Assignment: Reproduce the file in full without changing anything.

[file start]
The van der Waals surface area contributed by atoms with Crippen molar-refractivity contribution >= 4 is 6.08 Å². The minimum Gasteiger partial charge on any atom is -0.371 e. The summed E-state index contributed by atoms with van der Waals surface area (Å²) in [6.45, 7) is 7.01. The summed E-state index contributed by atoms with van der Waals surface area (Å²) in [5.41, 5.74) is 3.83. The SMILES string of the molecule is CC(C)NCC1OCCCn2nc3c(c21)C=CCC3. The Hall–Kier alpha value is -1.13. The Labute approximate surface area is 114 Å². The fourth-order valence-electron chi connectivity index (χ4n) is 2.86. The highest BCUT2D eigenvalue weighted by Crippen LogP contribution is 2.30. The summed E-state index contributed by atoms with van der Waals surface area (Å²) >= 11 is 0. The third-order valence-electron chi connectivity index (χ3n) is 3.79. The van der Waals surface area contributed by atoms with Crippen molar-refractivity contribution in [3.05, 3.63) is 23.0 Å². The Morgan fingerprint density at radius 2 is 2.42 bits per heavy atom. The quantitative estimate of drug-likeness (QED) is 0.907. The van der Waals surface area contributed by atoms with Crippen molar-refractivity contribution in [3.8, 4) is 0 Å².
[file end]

The van der Waals surface area contributed by atoms with Crippen molar-refractivity contribution >= 4 is 6.08 Å². The minimum Gasteiger partial charge on any atom is -0.371 e. The summed E-state index contributed by atoms with van der Waals surface area (Å²) in [6.45, 7) is 7.01. The summed E-state index contributed by atoms with van der Waals surface area (Å²) in [5.41, 5.74) is 3.83. The SMILES string of the molecule is CC(C)NCC1OCCCn2nc3c(c21)C=CCC3. The Hall–Kier alpha value is -1.13. The Labute approximate surface area is 114 Å². The fourth-order valence-electron chi connectivity index (χ4n) is 2.86. The highest BCUT2D eigenvalue weighted by Crippen LogP contribution is 2.30. The summed E-state index contributed by atoms with van der Waals surface area (Å²) >= 11 is 0. The third-order valence-electron chi connectivity index (χ3n) is 3.79. The van der Waals surface area contributed by atoms with Crippen molar-refractivity contribution in [3.05, 3.63) is 23.0 Å². The Morgan fingerprint density at radius 2 is 2.42 bits per heavy atom. The quantitative estimate of drug-likeness (QED) is 0.907. The van der Waals surface area contributed by atoms with Crippen molar-refractivity contribution in [3.8, 4) is 0 Å².